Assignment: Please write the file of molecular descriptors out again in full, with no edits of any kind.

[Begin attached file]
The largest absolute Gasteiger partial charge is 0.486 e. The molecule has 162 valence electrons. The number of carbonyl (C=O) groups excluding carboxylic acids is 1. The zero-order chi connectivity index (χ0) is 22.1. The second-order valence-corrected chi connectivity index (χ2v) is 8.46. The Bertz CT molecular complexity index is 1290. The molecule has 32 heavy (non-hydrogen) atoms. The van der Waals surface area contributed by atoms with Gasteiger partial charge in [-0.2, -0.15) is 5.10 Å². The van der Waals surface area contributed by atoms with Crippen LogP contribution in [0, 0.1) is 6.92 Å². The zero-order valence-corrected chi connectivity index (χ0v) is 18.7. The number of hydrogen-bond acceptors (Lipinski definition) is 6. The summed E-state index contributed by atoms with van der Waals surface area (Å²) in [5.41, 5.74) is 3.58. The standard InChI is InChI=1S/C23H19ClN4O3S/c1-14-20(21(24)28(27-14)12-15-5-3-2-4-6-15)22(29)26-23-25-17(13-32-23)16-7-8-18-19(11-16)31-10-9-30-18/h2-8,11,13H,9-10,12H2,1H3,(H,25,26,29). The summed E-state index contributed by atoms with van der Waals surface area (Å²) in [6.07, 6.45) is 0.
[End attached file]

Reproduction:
The largest absolute Gasteiger partial charge is 0.486 e. The molecule has 162 valence electrons. The number of carbonyl (C=O) groups excluding carboxylic acids is 1. The zero-order chi connectivity index (χ0) is 22.1. The second-order valence-corrected chi connectivity index (χ2v) is 8.46. The Bertz CT molecular complexity index is 1290. The molecule has 32 heavy (non-hydrogen) atoms. The van der Waals surface area contributed by atoms with Gasteiger partial charge in [-0.2, -0.15) is 5.10 Å². The van der Waals surface area contributed by atoms with Crippen LogP contribution in [0, 0.1) is 6.92 Å². The zero-order valence-corrected chi connectivity index (χ0v) is 18.7. The number of hydrogen-bond acceptors (Lipinski definition) is 6. The summed E-state index contributed by atoms with van der Waals surface area (Å²) in [5.41, 5.74) is 3.58. The standard InChI is InChI=1S/C23H19ClN4O3S/c1-14-20(21(24)28(27-14)12-15-5-3-2-4-6-15)22(29)26-23-25-17(13-32-23)16-7-8-18-19(11-16)31-10-9-30-18/h2-8,11,13H,9-10,12H2,1H3,(H,25,26,29). The summed E-state index contributed by atoms with van der Waals surface area (Å²) in [6.07, 6.45) is 0.